- What I thought differentiated that particular course/institution
Overall it came to around 800 words (or just under 2 A4 pages with size 11 Times New Roman font and 1.5 line spacing)
Based around Russell Square, this University specially caters to mature students and offers mostly part-time courses for people who are studying for an undergrad or postgrad alongside doing their day jobs (huge respect to those people!).
I love the Birkbeck advertising slogan, and I fully subscribe to the philosophy that if you don’t like something, you should think about how to change the things you’re unhappy with rather than just moaning! (Though perhaps I don’t always practice what I preach, particularly on rainy Monday mornings, or when I’m hungry. I get pretty grumpy and angry when I’m hungry – I have been officially diagnosed with hangriness by friends)
I popped along to the Birkbeck postgraduate open evening, and was impressed by how super popular the event was. I met one of the Professors who would be teaching part of the course – he was very friendly and approachable, and he told me that he thought what differentiated the Birkbeck course was that it offered a more personalised learning track. See here for Birkbeck’s summary of the course details.
Entry requirements (from their website):
- UK Second Class Honours degree in a non-computing subject, or overseas equivalent, or relevant computing work experience
- 2 References (at least 1 academic – I asked my Director of Studies from my Undergrad, and an ex-colleague who used to work in my department)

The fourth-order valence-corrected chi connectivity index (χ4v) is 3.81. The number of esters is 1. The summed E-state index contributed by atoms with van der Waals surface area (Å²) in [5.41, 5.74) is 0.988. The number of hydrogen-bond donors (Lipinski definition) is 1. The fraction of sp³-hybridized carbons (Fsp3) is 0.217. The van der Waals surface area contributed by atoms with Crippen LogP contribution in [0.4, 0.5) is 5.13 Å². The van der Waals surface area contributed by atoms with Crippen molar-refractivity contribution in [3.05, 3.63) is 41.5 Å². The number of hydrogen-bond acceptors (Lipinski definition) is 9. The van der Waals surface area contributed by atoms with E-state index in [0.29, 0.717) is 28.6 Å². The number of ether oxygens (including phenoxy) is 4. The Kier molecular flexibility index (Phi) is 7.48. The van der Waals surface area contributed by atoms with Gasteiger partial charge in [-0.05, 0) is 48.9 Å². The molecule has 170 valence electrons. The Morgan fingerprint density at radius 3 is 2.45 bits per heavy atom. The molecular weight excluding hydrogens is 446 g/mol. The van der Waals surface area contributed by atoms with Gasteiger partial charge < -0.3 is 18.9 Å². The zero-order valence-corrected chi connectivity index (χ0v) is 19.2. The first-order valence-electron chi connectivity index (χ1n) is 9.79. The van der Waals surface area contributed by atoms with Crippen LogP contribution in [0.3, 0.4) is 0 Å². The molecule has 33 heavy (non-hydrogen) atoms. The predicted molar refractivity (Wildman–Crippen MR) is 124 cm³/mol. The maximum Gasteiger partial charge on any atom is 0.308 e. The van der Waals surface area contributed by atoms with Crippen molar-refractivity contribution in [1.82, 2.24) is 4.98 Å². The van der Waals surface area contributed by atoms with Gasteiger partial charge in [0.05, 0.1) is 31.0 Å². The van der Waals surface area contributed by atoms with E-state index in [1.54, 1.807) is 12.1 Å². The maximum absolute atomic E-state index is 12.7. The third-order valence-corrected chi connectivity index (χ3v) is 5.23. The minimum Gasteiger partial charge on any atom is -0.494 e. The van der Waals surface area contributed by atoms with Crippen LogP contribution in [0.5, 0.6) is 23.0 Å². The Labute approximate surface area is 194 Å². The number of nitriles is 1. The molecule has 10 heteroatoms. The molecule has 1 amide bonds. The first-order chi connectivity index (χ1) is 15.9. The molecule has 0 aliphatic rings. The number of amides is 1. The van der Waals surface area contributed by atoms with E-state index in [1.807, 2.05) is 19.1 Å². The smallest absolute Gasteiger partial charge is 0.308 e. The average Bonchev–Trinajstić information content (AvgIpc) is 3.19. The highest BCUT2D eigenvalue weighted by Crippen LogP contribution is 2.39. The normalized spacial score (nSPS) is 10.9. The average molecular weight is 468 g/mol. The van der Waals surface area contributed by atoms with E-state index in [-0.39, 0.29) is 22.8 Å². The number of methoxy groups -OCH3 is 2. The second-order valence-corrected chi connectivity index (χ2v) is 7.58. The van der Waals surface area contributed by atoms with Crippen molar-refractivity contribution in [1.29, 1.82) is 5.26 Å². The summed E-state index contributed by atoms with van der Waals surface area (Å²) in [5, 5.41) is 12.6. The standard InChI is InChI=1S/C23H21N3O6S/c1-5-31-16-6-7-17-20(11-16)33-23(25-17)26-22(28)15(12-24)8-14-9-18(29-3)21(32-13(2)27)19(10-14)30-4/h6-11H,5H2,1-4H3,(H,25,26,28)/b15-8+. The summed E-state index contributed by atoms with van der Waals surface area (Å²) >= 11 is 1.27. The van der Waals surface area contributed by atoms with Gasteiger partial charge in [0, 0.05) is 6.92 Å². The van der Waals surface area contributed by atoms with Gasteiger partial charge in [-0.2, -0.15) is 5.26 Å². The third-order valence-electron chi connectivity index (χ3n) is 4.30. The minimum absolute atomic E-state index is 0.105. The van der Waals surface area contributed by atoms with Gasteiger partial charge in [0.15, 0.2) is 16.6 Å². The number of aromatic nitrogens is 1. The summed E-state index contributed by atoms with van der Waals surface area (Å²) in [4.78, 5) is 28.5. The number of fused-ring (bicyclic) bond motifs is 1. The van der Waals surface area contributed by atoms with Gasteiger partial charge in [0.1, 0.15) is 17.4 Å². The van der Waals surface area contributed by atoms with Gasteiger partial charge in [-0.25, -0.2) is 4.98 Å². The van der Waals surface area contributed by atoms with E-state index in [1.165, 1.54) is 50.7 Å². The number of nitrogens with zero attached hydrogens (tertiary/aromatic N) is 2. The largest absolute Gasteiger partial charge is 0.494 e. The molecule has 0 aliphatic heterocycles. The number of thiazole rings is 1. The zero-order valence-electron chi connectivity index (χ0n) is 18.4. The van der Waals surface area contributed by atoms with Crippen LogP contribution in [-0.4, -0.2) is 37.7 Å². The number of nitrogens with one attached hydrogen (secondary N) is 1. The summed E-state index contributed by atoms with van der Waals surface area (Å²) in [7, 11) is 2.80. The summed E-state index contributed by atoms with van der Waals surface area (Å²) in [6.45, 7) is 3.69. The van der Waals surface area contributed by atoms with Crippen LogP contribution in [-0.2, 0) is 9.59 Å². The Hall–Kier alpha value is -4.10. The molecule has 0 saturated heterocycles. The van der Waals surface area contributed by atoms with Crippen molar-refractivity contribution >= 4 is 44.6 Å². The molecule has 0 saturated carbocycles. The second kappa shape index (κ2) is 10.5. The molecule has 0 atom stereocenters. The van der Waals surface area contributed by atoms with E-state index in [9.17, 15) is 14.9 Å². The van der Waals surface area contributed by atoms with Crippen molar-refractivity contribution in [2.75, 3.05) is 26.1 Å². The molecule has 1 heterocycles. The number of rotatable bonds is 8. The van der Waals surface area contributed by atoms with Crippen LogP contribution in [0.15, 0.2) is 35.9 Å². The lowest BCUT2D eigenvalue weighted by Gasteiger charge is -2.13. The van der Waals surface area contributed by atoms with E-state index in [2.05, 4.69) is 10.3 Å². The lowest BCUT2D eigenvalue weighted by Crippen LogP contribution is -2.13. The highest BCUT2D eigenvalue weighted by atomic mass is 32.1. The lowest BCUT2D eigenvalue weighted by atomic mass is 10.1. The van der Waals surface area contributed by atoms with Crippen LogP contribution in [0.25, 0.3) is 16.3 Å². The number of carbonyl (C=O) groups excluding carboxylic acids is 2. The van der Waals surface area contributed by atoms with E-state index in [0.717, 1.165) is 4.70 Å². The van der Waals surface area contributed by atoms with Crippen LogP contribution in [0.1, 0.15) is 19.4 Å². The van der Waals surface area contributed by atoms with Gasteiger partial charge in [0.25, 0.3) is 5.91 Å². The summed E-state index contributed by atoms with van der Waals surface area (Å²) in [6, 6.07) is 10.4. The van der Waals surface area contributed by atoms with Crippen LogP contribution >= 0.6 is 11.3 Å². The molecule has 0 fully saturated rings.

- 1 Entrance Exam and short interview
- £7k tuition fees (2014/2015)
I submitted by application online in January and a few weeks later, was invited to sit the entrance exam and was told it would be followed by a short interview. We were emailed a short pdf tutorial (click here to try it out for yourself) on the programming language “Groovy” (yes, that is its actual name) and the exam would consist of solving exercises using this language. The idea for this blog was actually born on the bus to this exam, as I was wishing there was some advice out there for prospective students!
The “exam” was actually a lot more informal than I expected, it doesn’t test your ability to memorise syntax (a cheatsheet with the main commands is provided). It was really more a straightforward quiz that checked to see if you could “think” in the same logical way as a very simple computer programme and was no harder than the exercises in the tutorial pdf. Groovy is a bit like a mix between the Python and Java languages – maybe doing the Udacity courses gave me a bit of a headstart, but I think if one took time to read the tutorial material a few times, passing the exam should not be a problem. In fact, you don’t even need to install Groovy on your computer in order to learn (and actually, installing Groovy and trying to get my answers to the Exercises working on my Windows 7 laptop proved to be much trickier than learning the concepts in the first place!)
Imperial is one of the best known universities in the UK for science degrees, and I hear they have a pretty hot badminton team too. What made Imperial stand out for me is that they seem to have a Women in Computing group, and strong links with industry - several well-known companies (i.e. potential sources of employment!) sponsor their Computing department in some way and they put on talks for their students by industry experts. See here for more details about the course.
Entry requirements (from their website):
- A a good upper second-class UK degree
- 2 References
- 1 Interview (though apparently they don’t interview everyone)